None of us imagined we all needed to relearn “how to properly wash our hands”, but the year 2020 has proved to us otherwise. None of us imagined all that is needed to bring the worldwide economy to a halt is something invisible to the naked eye, but this virus has proved to us otherwise. If there is any take away from 2020 as this year nears its losing, I believe it is a loud reminder that we are but mere fragile humans. For a lot of us, the arrival of the vaccine seems to be the light at the end of this dark tunnel, especially when Canada has secured 76 million doses of vaccine from Pfizer, and Dr. Bonnie Henry hinted at a more sociable summer. If so we the vaccine is the true deus ex machina and should be named “Obi-wan” as that seems to be our last hope. Moreover, if we believe returning to normalcy means operating as we were in the pre-COVID era, then we have not learned anything and 2020 was a waste. God has already pressed the pause button in our busy lives. If we do not take the opportunity to rethink, relearn, and reimagine from our old ways of living, the next time God intervenes so heavily might not be as pleasant as 2020.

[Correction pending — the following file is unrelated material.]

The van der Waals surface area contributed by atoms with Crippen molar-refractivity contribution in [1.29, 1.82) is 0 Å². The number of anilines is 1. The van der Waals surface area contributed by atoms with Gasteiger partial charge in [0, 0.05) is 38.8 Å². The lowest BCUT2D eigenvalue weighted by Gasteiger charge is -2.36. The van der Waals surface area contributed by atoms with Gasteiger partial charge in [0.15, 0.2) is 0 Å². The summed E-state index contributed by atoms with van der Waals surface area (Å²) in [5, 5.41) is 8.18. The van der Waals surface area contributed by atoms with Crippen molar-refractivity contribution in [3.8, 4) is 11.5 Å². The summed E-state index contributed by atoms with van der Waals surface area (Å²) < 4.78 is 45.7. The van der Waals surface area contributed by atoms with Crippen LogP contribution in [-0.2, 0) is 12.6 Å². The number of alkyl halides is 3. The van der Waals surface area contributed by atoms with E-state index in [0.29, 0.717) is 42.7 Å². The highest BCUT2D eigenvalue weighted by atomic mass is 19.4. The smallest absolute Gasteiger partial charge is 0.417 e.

As such, I am convinced it is divine planning that VCCSTM launches our English ministry, Engage Beyond, in 2020–a year when we rethink, relearn, and reimagine missions. I am excited with anticipation to witness what God has planned, to participate and journey with our Lord in these unsettling but grace-abound time.